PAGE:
Masthead graphic based on a painting by Gudrun Thriemer.

Tuesday, December 09, 2008

Is Michael Ignatieff a pragmatist or an opportunist?

Michael Ignatieff supports the war in Afghanistan, defends the use of torture as an interrogation technique, and argues that American hegemony over the planet's economy, war zones, DNA and solar system is a "Lite" form of empire. How he ends up as a Liberal must be a tale that requires a stong stomach--and I'm not talking about abs.

A range of political dispositions not represented on the two-dimensional Political Compass has at one extreme the ideologue and progresses, in order, through idealist, demogogue, pragmatist, opportunist, predator and addict. Ignatieff, the political candidate, challenges us to distinguish between the pragmatist and the opportunist.

Indeed, it is a question that might be applied to the Liberal Party. They could end up in bed with almost anyone. But that changes the metaphor, doesn't it? i.e., puts monogamy at one extreme, liberation at the other and has me trying to articulate a distinction between the prostitute and the slut.

In short, Ignatieff is a Liberal for all the reasons that Stephen Harper hates Liberals. But both are accomplished, um, prostitutes--or pragmatists. It's the fits that make me uneasy. Harper's fits of "pathological partisanship." Ignatieff appears to suffer from an ivory tower version of "nothing human is foreign to me."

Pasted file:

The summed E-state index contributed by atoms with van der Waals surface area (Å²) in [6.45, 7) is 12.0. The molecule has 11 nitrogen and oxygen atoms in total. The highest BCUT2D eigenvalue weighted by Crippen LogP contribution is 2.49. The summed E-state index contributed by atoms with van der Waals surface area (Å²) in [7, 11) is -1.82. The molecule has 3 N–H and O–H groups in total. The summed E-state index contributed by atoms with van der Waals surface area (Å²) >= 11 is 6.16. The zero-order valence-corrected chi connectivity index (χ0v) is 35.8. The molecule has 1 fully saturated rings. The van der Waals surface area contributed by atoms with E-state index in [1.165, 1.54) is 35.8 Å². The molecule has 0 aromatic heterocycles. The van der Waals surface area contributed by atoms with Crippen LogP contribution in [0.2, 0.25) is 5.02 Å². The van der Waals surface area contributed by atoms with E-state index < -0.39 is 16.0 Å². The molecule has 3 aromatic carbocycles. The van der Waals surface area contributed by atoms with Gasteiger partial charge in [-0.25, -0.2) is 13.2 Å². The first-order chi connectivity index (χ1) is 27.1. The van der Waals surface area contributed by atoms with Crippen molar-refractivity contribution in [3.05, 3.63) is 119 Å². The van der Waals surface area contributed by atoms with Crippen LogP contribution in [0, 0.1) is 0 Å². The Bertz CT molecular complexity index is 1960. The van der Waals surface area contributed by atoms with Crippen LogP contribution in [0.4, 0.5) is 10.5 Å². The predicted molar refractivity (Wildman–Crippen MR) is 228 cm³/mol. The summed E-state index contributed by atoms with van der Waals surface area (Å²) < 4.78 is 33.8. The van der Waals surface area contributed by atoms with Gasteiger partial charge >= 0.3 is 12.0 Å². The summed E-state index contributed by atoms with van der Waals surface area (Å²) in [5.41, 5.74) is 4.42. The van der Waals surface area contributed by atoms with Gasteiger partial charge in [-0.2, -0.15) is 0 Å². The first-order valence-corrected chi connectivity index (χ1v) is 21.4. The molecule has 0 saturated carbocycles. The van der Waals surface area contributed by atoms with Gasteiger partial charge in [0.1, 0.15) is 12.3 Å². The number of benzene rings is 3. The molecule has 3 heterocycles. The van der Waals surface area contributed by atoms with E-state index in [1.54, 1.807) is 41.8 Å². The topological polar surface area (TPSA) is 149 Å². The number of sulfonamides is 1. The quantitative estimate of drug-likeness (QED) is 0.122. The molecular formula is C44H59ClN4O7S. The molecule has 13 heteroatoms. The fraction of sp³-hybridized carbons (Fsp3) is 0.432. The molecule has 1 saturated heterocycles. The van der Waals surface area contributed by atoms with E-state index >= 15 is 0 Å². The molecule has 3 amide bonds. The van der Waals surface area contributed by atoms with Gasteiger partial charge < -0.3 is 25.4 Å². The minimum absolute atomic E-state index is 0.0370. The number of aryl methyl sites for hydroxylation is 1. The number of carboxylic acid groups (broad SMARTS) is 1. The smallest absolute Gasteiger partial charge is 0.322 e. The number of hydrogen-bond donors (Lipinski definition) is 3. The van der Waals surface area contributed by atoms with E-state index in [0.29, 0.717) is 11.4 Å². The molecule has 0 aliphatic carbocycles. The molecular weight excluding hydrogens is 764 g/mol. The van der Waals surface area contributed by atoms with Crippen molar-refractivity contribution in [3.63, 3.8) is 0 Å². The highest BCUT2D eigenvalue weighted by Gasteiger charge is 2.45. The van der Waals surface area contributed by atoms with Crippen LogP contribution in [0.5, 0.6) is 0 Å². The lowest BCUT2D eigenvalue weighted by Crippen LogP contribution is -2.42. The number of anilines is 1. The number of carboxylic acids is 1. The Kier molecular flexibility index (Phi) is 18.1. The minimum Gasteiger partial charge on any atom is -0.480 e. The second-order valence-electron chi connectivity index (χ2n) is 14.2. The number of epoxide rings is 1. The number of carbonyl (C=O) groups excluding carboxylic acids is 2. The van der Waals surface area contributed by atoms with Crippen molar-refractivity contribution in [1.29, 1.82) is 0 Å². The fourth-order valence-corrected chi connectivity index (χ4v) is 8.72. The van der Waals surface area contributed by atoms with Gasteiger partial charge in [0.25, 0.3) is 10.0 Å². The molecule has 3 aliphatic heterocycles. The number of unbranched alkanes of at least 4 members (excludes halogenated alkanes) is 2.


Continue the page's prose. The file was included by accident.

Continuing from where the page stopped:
What, for example, is the great human rights defender doing about torture? Are we to believe that every instance in the Empire of Lite passes the Dershowitz criteria for acceptability. Or does Ignatieff agree with George Bush when he says that "Abu Ghraib was a big disappointment"?
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3 comments:

Joanne said...

Ignatieff DOES NOT support torture. You might want to read something he's written on the topic, rather than the cut-and-paste selective quotes you can find online, or if that's too much, read this article or this one.

Jim Terral said...

Thanks for your comment.

You're right; he doesn't support torture. On the contrary, in his article for the Prospect he concludes,

"So I end up supporting an absolute and unconditional ban on both torture and those forms of coercive interrogation that involve stress and duress."

But you already know that. You were right; I was wrong and am glad of it.

Thanks for the links. I can read them and something he's written and cut-and-paste.

Eric said...

That's right, and Bush doesn't support torture either. Try this one